On August 14th, the Caldor Fire began near Little Mountain in El Dorado County, and by the 16th, it had grown to 764 acres. On the 31st of August, it has grown to 191,607 acres and has actively burned for 17 days. According to Cal Fire, only 16% of the blaze is contained and has destroyed 669 buildings in its path. Warm temperatures and high winds are literally fanning the flames as it consumes fuel, aka trees, at an alarming pace.
With Sierra at Tahoe ski area lying directly in its path, it was only a matter of time before the resort would have to fight for its life. The resort has turned to its snow guns in a do-or-die effort to save the resort. To save the buildings, snow guns have been positioned to continuously douse the buildings with water.
Miraculously, as of August 30th, their utilization of snow guns has worked. The buildings and lifts have been saved except for one maintenance building. Surviving this apocalyptic fire doesn’t mean the end of Sierra at Tahoe’s problems, however. There are questions that need to be answered in regards to the upcoming ski season.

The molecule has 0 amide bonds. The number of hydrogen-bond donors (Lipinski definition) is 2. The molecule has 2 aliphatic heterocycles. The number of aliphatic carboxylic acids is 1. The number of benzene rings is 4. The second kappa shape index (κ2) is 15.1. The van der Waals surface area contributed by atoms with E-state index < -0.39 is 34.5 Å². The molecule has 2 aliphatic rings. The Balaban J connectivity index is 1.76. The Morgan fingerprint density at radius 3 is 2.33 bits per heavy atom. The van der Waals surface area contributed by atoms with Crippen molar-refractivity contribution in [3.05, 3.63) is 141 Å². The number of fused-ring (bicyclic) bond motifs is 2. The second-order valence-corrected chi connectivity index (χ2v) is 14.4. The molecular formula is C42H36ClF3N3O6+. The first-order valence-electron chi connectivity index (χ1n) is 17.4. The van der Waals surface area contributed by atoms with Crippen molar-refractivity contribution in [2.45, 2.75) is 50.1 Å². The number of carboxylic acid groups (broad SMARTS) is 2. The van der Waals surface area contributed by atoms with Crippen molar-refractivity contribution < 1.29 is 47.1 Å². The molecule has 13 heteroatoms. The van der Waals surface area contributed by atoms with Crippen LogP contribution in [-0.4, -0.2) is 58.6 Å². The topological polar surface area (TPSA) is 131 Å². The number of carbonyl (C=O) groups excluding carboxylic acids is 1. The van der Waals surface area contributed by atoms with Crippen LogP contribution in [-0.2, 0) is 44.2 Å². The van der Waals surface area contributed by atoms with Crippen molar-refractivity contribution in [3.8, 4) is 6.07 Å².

The equipment shed that burned—was it holding valuable equipment vital to its ski operation? If it was housing its fleet of snowcats, that might be too big of a loss to overcome in this short amount of time before the start of the season. Do the fire-weakened trees pose a safety threat to skiers and riders? It’s certainly possible that a tree laden with heavy “Sierra Cement” would be more prone to falling on a nearby skier. And will they be able to clear trees that have already fallen?
The heroic efforts to save the resort cannot be understated. This ski area has a rich history dating back to 1946 when brothers Ray and Floyd Barrett built a tow rope and a Poma lift on Echo summit. The firefighters and employees at Sierra at Tahoe are the heroes in this Herculean task of preserving that history and enabling the resort to continue to do what it has always done.
With fire season in California seemingly worse every year, is this strategy going to become commonplace? How would that affect water reservoirs needed to make snow for ski season? Unfortunately, it seems this fire has left more questions than answers.